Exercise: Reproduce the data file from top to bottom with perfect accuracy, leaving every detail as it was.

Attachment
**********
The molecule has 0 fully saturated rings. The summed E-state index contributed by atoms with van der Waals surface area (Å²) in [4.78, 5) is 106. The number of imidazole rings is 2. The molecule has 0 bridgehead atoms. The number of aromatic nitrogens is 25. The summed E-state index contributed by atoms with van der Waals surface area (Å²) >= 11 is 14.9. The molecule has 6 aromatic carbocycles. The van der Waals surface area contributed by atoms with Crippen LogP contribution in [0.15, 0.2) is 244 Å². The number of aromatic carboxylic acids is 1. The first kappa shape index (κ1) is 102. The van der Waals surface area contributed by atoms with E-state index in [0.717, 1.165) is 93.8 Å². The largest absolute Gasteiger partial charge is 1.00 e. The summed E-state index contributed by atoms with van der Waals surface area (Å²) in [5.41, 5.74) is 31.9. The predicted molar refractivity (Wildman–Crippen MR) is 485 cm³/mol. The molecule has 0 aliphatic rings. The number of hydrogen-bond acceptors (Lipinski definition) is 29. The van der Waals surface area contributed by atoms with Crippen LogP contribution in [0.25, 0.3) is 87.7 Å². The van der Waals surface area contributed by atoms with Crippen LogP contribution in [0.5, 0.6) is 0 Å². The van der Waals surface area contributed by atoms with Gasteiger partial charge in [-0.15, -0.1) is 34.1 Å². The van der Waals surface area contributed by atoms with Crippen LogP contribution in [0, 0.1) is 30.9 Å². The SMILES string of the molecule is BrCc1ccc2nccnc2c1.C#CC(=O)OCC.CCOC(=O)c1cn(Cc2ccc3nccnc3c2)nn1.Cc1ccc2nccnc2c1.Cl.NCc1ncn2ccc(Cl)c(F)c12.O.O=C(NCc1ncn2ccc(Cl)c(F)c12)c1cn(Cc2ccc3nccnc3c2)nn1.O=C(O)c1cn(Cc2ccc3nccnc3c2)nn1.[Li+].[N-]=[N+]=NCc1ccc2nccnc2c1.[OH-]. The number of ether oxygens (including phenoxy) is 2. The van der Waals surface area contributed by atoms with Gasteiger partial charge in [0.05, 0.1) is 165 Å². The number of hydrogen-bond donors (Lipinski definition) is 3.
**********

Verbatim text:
The molecule has 0 fully saturated rings. The summed E-state index contributed by atoms with van der Waals surface area (Å²) in [4.78, 5) is 106. The number of imidazole rings is 2. The molecule has 0 bridgehead atoms. The number of aromatic nitrogens is 25. The summed E-state index contributed by atoms with van der Waals surface area (Å²) >= 11 is 14.9. The molecule has 6 aromatic carbocycles. The van der Waals surface area contributed by atoms with Crippen LogP contribution in [0.15, 0.2) is 244 Å². The number of aromatic carboxylic acids is 1. The first kappa shape index (κ1) is 102. The van der Waals surface area contributed by atoms with E-state index in [0.717, 1.165) is 93.8 Å². The largest absolute Gasteiger partial charge is 1.00 e. The summed E-state index contributed by atoms with van der Waals surface area (Å²) in [5.41, 5.74) is 31.9. The predicted molar refractivity (Wildman–Crippen MR) is 485 cm³/mol. The molecule has 0 aliphatic rings. The number of hydrogen-bond acceptors (Lipinski definition) is 29. The van der Waals surface area contributed by atoms with Crippen LogP contribution in [0.25, 0.3) is 87.7 Å². The van der Waals surface area contributed by atoms with Crippen LogP contribution in [0.5, 0.6) is 0 Å². The van der Waals surface area contributed by atoms with Gasteiger partial charge in [-0.15, -0.1) is 34.1 Å². The van der Waals surface area contributed by atoms with Crippen LogP contribution in [0, 0.1) is 30.9 Å². The SMILES string of the molecule is BrCc1ccc2nccnc2c1.C#CC(=O)OCC.CCOC(=O)c1cn(Cc2ccc3nccnc3c2)nn1.Cc1ccc2nccnc2c1.Cl.NCc1ncn2ccc(Cl)c(F)c12.O.O=C(NCc1ncn2ccc(Cl)c(F)c12)c1cn(Cc2ccc3nccnc3c2)nn1.O=C(O)c1cn(Cc2ccc3nccnc3c2)nn1.[Li+].[N-]=[N+]=NCc1ccc2nccnc2c1.[OH-]. The number of ether oxygens (including phenoxy) is 2. The van der Waals surface area contributed by atoms with Gasteiger partial charge in [0.05, 0.1) is 165 Å². The number of hydrogen-bond donors (Lipinski definition) is 3.